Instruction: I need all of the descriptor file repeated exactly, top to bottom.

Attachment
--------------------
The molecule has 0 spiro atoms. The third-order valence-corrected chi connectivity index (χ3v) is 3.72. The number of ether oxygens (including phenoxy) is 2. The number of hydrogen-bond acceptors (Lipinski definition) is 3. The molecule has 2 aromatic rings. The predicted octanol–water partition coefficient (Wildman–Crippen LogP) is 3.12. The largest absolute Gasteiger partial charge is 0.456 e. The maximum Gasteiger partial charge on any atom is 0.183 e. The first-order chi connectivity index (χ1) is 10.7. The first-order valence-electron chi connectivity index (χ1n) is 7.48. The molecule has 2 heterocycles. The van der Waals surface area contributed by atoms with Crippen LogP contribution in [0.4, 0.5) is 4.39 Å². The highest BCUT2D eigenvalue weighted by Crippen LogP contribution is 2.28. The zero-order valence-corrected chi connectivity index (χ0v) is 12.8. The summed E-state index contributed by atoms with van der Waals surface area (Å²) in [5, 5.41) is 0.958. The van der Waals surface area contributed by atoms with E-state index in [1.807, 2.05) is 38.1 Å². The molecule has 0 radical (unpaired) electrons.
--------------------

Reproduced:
The molecule has 0 spiro atoms. The third-order valence-corrected chi connectivity index (χ3v) is 3.72. The number of ether oxygens (including phenoxy) is 2. The number of hydrogen-bond acceptors (Lipinski definition) is 3. The molecule has 2 aromatic rings. The predicted octanol–water partition coefficient (Wildman–Crippen LogP) is 3.12. The largest absolute Gasteiger partial charge is 0.456 e. The maximum Gasteiger partial charge on any atom is 0.183 e. The first-order chi connectivity index (χ1) is 10.7. The first-order valence-electron chi connectivity index (χ1n) is 7.48. The molecule has 2 heterocycles. The van der Waals surface area contributed by atoms with Crippen LogP contribution in [0.4, 0.5) is 4.39 Å². The highest BCUT2D eigenvalue weighted by Crippen LogP contribution is 2.28. The zero-order valence-corrected chi connectivity index (χ0v) is 12.8. The summed E-state index contributed by atoms with van der Waals surface area (Å²) in [5, 5.41) is 0.958. The van der Waals surface area contributed by atoms with E-state index in [1.807, 2.05) is 38.1 Å². The molecule has 0 radical (unpaired) electrons.